Sympy: working with equalities manually

I'm currently doing a maths course where my aim is to understand the concepts and process rather than crunch through problem sets as fast as possible. When solving equations, I'd like to be able to poke at them myself rather than have them solved for me.

Let's say we have the very simple equation z + 1 = 4- if I were to solve this myself, I would obviously subtract 1 from both sides, but I can't figure out if sympy provides a simple way to do this. At the moment the best solution I can come up with is:

from sympy import *
z = symbols('z')
eq1 = Eq(z + 1, 4)
Eq(eq1.lhs - 1, eq1.rhs - 1)
# Output:
# z == 3

Where the more obvious expression eq1 - 1 only subtracts from the left-hand side. How can I use sympy to work through equalities step-by-step like this (i.e. without getting the solve() method to just given me the answer)? Any pointers to the manipulations that are actually possible with sympy equalities would be appreciated.


There is a "do" method and discussion at that would allow you to "do" operations to both sides of a Equality. It's not been accepted as an addition to SymPy but it is a simple add-on that you can use. It is pasted here for convenience:

def do(self, e, i=None, doit=False):
    """Return a new Eq using function given or a model
    model expression in which a variable represents each
    side of the expression.


    >>> from sympy import Eq
    >>> from import i, x, y, z
    >>> eq = Eq(x, y)

    When the argument passed is an expression with one
    free symbol that symbol is used to indicate a "side"
    in the Eq and an Eq will be returned with the sides
    from self replaced in that expression. For example, to
    add 2 to both sides:

    >>> + 2)
    Eq(x + 2, y + 2)

    To add x to both sides:

    >>> + x)
    Eq(2*x, x + y)

    In the preceding it was actually ambiguous whether x or i
    was to be added but the rule is that any symbol that are
    already in the expression are not to be interpreted as the
    dummy variable. If we try to add z to each side, however, an 
    error is raised because now it is unclear whether i or z is being

    >>> + z)
    Traceback (most recent call last):
    ValueError: not sure what symbol is being used to represent a side

    The ambiguity must be resolved by indicating with another parameter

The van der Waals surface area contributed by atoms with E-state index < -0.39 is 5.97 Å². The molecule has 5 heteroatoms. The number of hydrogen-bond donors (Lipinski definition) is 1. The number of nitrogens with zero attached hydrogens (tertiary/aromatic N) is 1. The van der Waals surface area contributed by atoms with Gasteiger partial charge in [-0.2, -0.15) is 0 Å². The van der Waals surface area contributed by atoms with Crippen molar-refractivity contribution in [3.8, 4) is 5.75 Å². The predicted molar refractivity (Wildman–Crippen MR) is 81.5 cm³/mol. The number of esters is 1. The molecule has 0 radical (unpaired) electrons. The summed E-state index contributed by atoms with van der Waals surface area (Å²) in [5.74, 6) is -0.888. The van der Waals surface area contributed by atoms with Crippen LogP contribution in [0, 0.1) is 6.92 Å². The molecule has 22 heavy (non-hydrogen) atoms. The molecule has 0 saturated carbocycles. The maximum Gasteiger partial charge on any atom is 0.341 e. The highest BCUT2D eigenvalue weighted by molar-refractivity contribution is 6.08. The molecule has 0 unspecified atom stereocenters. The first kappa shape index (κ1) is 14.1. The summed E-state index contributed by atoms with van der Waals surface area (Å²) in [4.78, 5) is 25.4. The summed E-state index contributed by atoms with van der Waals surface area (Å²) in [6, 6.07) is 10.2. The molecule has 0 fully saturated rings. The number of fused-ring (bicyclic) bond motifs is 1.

which is the dummy variable representing a side:

    >>> + z, i)
    Eq(x + z, y + z)

    Alternatively, if only one Dummy symbol appears in the expression then
    it will be automatically used to represent a side of the Eq.

    >>>*Dummy() + z)
    Eq(2*x + z, 2*y + z)

    It is also possible to do Eq/Eq operations:
    >>> + Eq(x, 2))
    Eq(2*x, y + 2)

    Operations like differentiation must be passed as a

    >>> Eq(x, y).do(lambda i: i.diff(x))
    Eq(1, 0)

    Because doit=False by default, the result is not evaluated. to
    evaluate it, either use the doit method or pass doit=True.

    >>> _.doit == Eq(x, y).do(lambda i: i.diff(x), doit=True)
    if not isinstance(e, (FunctionClass, Lambda, type(lambda:1))):
      e = S(e)
      if len(e.args) == 2:
          a, b = e.args
          if isinstance(a, Equality)  or isinstance(b, Equality):
              if isinstance(b, Symbol):
                  return self.func(e.func(a.lhs, self.lhs),
                      e.func(a.rhs, self.rhs), evaluate=doit)
              if isinstance(a, Symbol):
                  return self.func(e.func(self.lhs, b.lhs),
                      e.func(self.rhs, b.rhs), evaluate=doit)
              raise ValueError('expecting 1 arg to be a symbol')
      imaybe = e.free_symbols - self.free_symbols
      if not imaybe:
          raise ValueError('expecting a symbol')
      if imaybe and i and i not in imaybe:
          raise ValueError('indicated i not in given expression')
      if len(imaybe) != 1 and not i:
          d = [i for i in i if isinstance(i, Dummy)]
          if len(d) != 1:
              raise ValueError(
                  'not sure what symbol is being used to represent a side')
          i = set(d)
      i = i.pop()
      f = lambda side: e.subs(i, side)
      f = e
    return self.func(*[f(side) for side in self.args], evaluate=doit)

from sympy.core.relational import Equality = do

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